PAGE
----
SHARP risk score: a predictor of poor outcomes in adults admitted for emergency general surgery: A prospective cohort study

Panayiotis Tanos, Andrew D. Ablett, Ben Carter, Wim Ceelen, Lyndsay Pearce, Michael J Stechman, Kathryn McCarthy, Jonathan Hewitt* (Corresponding Author), Phyo Kyaw Myint

*Corresponding author for this work

Research output: Contribution to journalArticlepeer-review


Post-operative complications following emergency abdominal surgery are associated with significant morbidity and mortality. Despite the knowledge of prognostic factors associated with poor surgical outcomes; few have described risks of poor outcomes based on admission information in acute surgical setting. We aimed to derive a simple, point-of-care risk scale that predicts adults with increased risk of poor outcomes.

We used data from an international multi-centre prospective cohort study. The effect of characteristics; age, hypoalbuminaemia, anaemia, renal insufficiency and polypharmacy on 90-day mortality was examined using fully adjusted multivariable models. For our secondary outcome we aimed to test whether these characteristics could be combined to predict poor outcomes in adults undergoing emergency general surgery. Subsequently, the impact of incremental increase in derived SHARP score on outcomes was assessed.

The cohort consisted of 419 adult patients between the ages of 16–94 years (median 52; IQR(39) consecutively admitted to five emergency general surgical units across the United Kingdom and one in Ghent, Belgium. In fully adjusted models the aforementioned characteristics; were associated with 90-day mortality. SHARP score was associated with higher odds of mortality in adults who underwent emergency general surgery, with a SHARP score of five also being associated with an increased length of hospital stay.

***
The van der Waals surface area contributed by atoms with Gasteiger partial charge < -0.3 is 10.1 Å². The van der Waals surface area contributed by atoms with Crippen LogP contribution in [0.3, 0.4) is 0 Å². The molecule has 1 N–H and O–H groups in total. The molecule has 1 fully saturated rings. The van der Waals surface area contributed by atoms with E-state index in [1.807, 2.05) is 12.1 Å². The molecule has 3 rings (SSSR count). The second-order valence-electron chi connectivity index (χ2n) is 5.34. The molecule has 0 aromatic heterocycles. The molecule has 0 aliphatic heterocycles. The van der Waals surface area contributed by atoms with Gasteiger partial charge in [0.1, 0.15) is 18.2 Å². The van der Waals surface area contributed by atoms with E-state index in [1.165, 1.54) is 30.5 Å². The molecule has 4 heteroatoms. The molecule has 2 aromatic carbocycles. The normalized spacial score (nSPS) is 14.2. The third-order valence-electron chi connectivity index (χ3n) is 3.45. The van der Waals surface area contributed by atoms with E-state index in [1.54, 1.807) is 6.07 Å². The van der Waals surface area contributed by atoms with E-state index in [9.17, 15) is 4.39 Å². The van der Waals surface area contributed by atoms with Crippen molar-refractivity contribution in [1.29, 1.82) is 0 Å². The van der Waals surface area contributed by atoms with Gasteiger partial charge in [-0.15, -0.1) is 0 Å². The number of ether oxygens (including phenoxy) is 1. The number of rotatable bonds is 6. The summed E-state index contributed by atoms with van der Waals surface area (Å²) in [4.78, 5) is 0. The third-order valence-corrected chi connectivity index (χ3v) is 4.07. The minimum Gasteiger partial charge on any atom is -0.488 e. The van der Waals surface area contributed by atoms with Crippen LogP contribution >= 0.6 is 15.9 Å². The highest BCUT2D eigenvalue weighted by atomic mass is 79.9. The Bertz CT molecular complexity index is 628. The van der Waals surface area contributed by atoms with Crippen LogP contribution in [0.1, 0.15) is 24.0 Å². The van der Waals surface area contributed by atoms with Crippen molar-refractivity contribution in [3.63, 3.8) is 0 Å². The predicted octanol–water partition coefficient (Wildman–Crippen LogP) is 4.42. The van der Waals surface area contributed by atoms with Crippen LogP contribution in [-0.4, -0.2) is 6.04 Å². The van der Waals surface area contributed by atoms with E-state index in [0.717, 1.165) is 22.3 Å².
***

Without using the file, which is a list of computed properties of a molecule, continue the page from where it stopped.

SHARP risk score is a simple prognostic tool, using point-of-care information to predict poor outcomes in patients undergoing emergency general surgery. This information may be used to improve management plans and aid clinicians in delivering more person-centred care. Further validation studies are required to prove its utility.
Original languageEnglish
Pages (from-to)2668-2674
Number of pages7
JournalAsian Journal of Surgery
Issue number7
Early online date5 Nov 2022
Publication statusPublished - Jul 2023

Bibliographical note

Cardiff and Vale University Health Board: Maeve Middleton, Silas Fuller, Siti Abdul Jabar, Stephanie Thomas, Mathew Williams, Amy Black, Svetlana Kulikouskaya, Caroline Best, Andrew Forrester, Joseph Ereaut, James Moore, Dominic Hampson, Stephanie Owen, Shaanjan Islam, Nicolas Gill, Stephan Merrix, Jack Topham, Pip Killingworth, Syed Rahman and Nurulaida Mohd Darus.

North Bristol NHS Trust: Madeline Tarant, Emily Benson, Tom Wright, Sarah Blake, Calum Honeyman, Simon Huf, Anni Dong, Indira Garaeva, Manuk Wijeyaratne, Michael Campbell and Eng Hean Teh.
Principal Investigators of OPSOC: Susan Moug.
Royal Alexandra Hospital: Mahua Chakrabati, Adam Tay and Nurwasimah Haj Asnan.
NHS Grampian: Caroline McCormack, Hui Sian Tay, Matthew Greig, Vincent Quan.
Central Manchester University Hospitals: Jen Law and Elizabeth Norris.
Ghent University Hospital: J Goeteyn.

Funding resources
Panayiotis Tanos received summer research scholarship from Innes Will Endowment funds as part of the Aberdeen Clinical Academic Training (ACAT) Scheme.


  • Emergency general surgery
  • frailty
  • prospective cohort study
  • polypharmacy
  • anaemia
  • elderly
  • renal impairment


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